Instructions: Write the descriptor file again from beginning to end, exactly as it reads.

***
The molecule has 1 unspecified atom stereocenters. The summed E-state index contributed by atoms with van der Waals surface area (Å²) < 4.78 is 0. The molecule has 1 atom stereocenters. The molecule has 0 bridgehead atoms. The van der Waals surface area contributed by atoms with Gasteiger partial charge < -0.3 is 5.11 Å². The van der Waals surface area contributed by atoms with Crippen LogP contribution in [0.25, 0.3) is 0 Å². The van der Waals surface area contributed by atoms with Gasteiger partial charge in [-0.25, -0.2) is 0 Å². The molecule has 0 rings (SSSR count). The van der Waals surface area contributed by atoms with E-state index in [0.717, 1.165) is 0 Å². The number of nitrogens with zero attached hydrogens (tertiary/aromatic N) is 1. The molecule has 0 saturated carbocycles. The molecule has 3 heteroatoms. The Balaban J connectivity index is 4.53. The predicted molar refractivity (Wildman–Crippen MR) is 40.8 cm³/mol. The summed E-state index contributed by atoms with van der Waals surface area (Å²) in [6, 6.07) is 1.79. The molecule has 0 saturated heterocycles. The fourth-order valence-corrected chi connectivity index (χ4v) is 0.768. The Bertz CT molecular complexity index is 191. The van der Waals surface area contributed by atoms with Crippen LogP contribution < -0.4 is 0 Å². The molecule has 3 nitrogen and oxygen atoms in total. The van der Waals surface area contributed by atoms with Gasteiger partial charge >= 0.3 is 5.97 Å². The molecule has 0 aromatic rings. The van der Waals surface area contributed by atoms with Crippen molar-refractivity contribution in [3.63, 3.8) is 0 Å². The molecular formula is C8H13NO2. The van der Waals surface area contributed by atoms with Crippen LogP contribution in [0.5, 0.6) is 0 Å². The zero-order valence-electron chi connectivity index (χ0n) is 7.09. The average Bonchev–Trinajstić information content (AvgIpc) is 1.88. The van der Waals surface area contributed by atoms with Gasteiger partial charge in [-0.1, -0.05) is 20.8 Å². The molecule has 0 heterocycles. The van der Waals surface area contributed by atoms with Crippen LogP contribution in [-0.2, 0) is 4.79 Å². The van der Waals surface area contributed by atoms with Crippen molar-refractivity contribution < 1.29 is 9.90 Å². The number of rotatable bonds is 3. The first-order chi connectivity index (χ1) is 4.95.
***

The molecule has 1 unspecified atom stereocenters. The summed E-state index contributed by atoms with van der Waals surface area (Å²) < 4.78 is 0. The molecule has 1 atom stereocenters. The molecule has 0 bridgehead atoms. The van der Waals surface area contributed by atoms with Gasteiger partial charge < -0.3 is 5.11 Å². The van der Waals surface area contributed by atoms with Crippen LogP contribution in [0.25, 0.3) is 0 Å². The van der Waals surface area contributed by atoms with Gasteiger partial charge in [-0.25, -0.2) is 0 Å². The molecule has 0 rings (SSSR count). The van der Waals surface area contributed by atoms with E-state index in [0.717, 1.165) is 0 Å². The number of nitrogens with zero attached hydrogens (tertiary/aromatic N) is 1. The molecule has 0 saturated carbocycles. The molecule has 3 heteroatoms. The Balaban J connectivity index is 4.53. The predicted molar refractivity (Wildman–Crippen MR) is 40.8 cm³/mol. The summed E-state index contributed by atoms with van der Waals surface area (Å²) in [6, 6.07) is 1.79. The molecule has 0 saturated heterocycles. The fourth-order valence-corrected chi connectivity index (χ4v) is 0.768. The Bertz CT molecular complexity index is 191. The van der Waals surface area contributed by atoms with Crippen LogP contribution < -0.4 is 0 Å². The molecule has 3 nitrogen and oxygen atoms in total. The van der Waals surface area contributed by atoms with Gasteiger partial charge >= 0.3 is 5.97 Å². The molecule has 0 aromatic rings. The van der Waals surface area contributed by atoms with Crippen molar-refractivity contribution in [3.63, 3.8) is 0 Å². The molecular formula is C8H13NO2. The van der Waals surface area contributed by atoms with Crippen LogP contribution in [0.5, 0.6) is 0 Å². The zero-order valence-electron chi connectivity index (χ0n) is 7.09. The average Bonchev–Trinajstić information content (AvgIpc) is 1.88. The van der Waals surface area contributed by atoms with Gasteiger partial charge in [-0.1, -0.05) is 20.8 Å². The molecule has 0 heterocycles. The van der Waals surface area contributed by atoms with Crippen LogP contribution in [-0.2, 0) is 4.79 Å². The van der Waals surface area contributed by atoms with Crippen molar-refractivity contribution < 1.29 is 9.90 Å². The number of rotatable bonds is 3. The first-order chi connectivity index (χ1) is 4.95.